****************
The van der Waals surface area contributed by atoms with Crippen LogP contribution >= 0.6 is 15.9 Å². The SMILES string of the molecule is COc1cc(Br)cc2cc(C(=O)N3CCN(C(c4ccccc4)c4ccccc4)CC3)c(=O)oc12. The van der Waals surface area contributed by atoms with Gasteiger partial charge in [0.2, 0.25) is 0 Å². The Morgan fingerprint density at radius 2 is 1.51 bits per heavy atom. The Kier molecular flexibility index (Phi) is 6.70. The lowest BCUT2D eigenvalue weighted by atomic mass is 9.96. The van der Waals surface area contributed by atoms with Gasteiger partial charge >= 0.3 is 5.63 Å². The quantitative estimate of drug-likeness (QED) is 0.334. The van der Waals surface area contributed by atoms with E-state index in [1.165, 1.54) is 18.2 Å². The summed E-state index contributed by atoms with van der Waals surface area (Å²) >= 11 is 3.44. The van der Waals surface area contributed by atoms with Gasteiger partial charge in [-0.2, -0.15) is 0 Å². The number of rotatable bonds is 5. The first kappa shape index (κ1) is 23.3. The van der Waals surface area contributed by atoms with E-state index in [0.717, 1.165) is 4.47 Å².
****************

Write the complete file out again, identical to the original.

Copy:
The van der Waals surface area contributed by atoms with Crippen LogP contribution >= 0.6 is 15.9 Å². The SMILES string of the molecule is COc1cc(Br)cc2cc(C(=O)N3CCN(C(c4ccccc4)c4ccccc4)CC3)c(=O)oc12. The van der Waals surface area contributed by atoms with Gasteiger partial charge in [0.2, 0.25) is 0 Å². The Morgan fingerprint density at radius 2 is 1.51 bits per heavy atom. The Kier molecular flexibility index (Phi) is 6.70. The lowest BCUT2D eigenvalue weighted by atomic mass is 9.96. The van der Waals surface area contributed by atoms with Gasteiger partial charge >= 0.3 is 5.63 Å². The quantitative estimate of drug-likeness (QED) is 0.334. The van der Waals surface area contributed by atoms with E-state index in [1.165, 1.54) is 18.2 Å². The summed E-state index contributed by atoms with van der Waals surface area (Å²) >= 11 is 3.44. The van der Waals surface area contributed by atoms with Gasteiger partial charge in [-0.2, -0.15) is 0 Å². The number of rotatable bonds is 5. The first kappa shape index (κ1) is 23.3. The van der Waals surface area contributed by atoms with E-state index in [0.717, 1.165) is 4.47 Å².